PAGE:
When stratified by BRAF mutation status, patients with the V600E mutation show median PFS nearly 3 times that of patients with the WT allele (33 vs. 11 weeks, not statistically significant). By contrast, the time from the original diagnosis of PTC to the initiation of selumetinib therapy does not appear to be affected by the mutational status for BRAF. This offers additional evidence that the differences in outcome observed in our study are related to the predictive nature of the BRAF V600E mutation in response to therapy rather than its prognostic significance.
The role of BRAF mutation in determining the response to targeted therapy has recently received increasing attention. This is of great relevance in cancers such as PTC in which the V600E mutation is observed in a median of 52% of cases (37%–73%) for studies reporting data on mutation frequency, and melanoma in which BRAF is mutated in 50% to 60% of advanced cases (14, 33–39). In a recent phase II study of selumetinib in advanced melanoma, a mutated BRAF status conferred a more favorable outcome. More strikingly, a recently completed phase I trial of the BRAF inhibitor PLX4032 in metastatic melanoma resulted in complete or partial tumor regression in the majority of patients carrying the BRAF V600E mutation (40). Unfortunately, the objective responses in PTC have not been as striking and may be explained by involvement of additional mutations of cell signaling pathways. For example, late acquisition of mutations in PIK3CA or AKT1 during tumor progression in thyroid cancer has been reported in some cases (10). When present, PIK3CA/AKT1 mutations would suggest coactivation of MAPK and PI3K in disease progression. Experimental compounds targeting effectors in the PI3K/AKT/mTOR pathway are being developed and could be considered in combination with a MEK inhibitor to improve response rates in future studies of thyroid cancer (41).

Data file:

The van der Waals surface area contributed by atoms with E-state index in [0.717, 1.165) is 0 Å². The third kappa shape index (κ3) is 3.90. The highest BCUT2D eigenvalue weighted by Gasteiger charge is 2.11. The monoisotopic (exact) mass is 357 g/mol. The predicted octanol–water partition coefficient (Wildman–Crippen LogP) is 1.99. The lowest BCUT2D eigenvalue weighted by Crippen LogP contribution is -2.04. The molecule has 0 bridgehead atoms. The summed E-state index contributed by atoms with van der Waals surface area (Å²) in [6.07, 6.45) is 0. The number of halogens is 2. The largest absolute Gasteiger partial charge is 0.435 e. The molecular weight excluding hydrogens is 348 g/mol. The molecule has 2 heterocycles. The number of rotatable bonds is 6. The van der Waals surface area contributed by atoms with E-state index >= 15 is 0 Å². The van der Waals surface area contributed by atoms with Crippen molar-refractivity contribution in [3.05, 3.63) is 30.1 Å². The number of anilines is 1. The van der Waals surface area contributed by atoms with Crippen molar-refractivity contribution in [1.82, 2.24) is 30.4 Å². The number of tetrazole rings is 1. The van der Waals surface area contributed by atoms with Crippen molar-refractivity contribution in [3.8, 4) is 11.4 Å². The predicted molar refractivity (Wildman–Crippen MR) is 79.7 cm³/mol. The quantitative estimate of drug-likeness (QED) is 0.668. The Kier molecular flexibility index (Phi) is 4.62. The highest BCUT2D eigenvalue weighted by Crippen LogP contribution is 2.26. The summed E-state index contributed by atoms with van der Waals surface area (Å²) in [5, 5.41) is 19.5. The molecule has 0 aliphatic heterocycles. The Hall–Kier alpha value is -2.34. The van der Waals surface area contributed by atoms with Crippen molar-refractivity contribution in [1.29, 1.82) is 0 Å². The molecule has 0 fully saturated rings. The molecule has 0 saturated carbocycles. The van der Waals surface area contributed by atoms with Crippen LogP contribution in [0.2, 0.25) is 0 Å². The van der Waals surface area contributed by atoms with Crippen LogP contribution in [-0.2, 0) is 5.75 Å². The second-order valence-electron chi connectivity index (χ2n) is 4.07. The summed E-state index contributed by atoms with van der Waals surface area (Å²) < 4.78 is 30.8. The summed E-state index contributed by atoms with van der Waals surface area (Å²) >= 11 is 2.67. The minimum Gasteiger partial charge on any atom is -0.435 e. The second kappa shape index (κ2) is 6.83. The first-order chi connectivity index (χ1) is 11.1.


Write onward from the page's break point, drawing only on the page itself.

In conclusion, the selective MEK inhibitor selumetinib is well tolerated but the study was negative with regard to its primary endpoint. The drug showed modest activity at best as a single agent in unselected patients with PTC, mainly reflected as SD. When considering BRAF genotype, patients with tumors containing BRAF V600E mutations showed a trend (statistically not significant) to benefit preferentially although the best response was prolonged SD. The notable difference in outcome according to BRAF mutation status strongly suggests that future studies of selumetinib and other MEK inhibitors should consider BRAF genotyping in the design and analysis.
Disclosure of Potential Conflicts of Interest
No potential conflicts of interest were disclosed.
This work was supported by NCI contract N01 CM-62208 to the Southeast Phase 2 Consortium and N01-CM-17102 to the University of Chicago Phase 2 Consortium. AstraZeneca provided support for this Investigator Sponsored Study (ISS) for the correlative studies. D.N. Hayes, M. Krzyzanowska, R.B. Cohen, and C. Chung have research support from AstraZeneca. R.B. Cohen and M. Krzyzanowska have research support from Exelixis. R.B. Cohen has research support from Pfizer.
The costs of publication of this article were defrayed in part by the payment of page charges. This article must therefore be hereby marked advertisement in accordance with 18 U.S.C. Section 1734 solely to indicate this fact.
The authors thank Dr. Kay Chao for conducting the BRAF pyrosequencing analysis.
Note: These data were presented at the 2010 ASCO Annual Meeting as a poster discussion.
- Received May 25, 2011.
- Revision received November 11, 2011.
- Accepted December 18, 2011.
- ©2012 American Association for Cancer Research.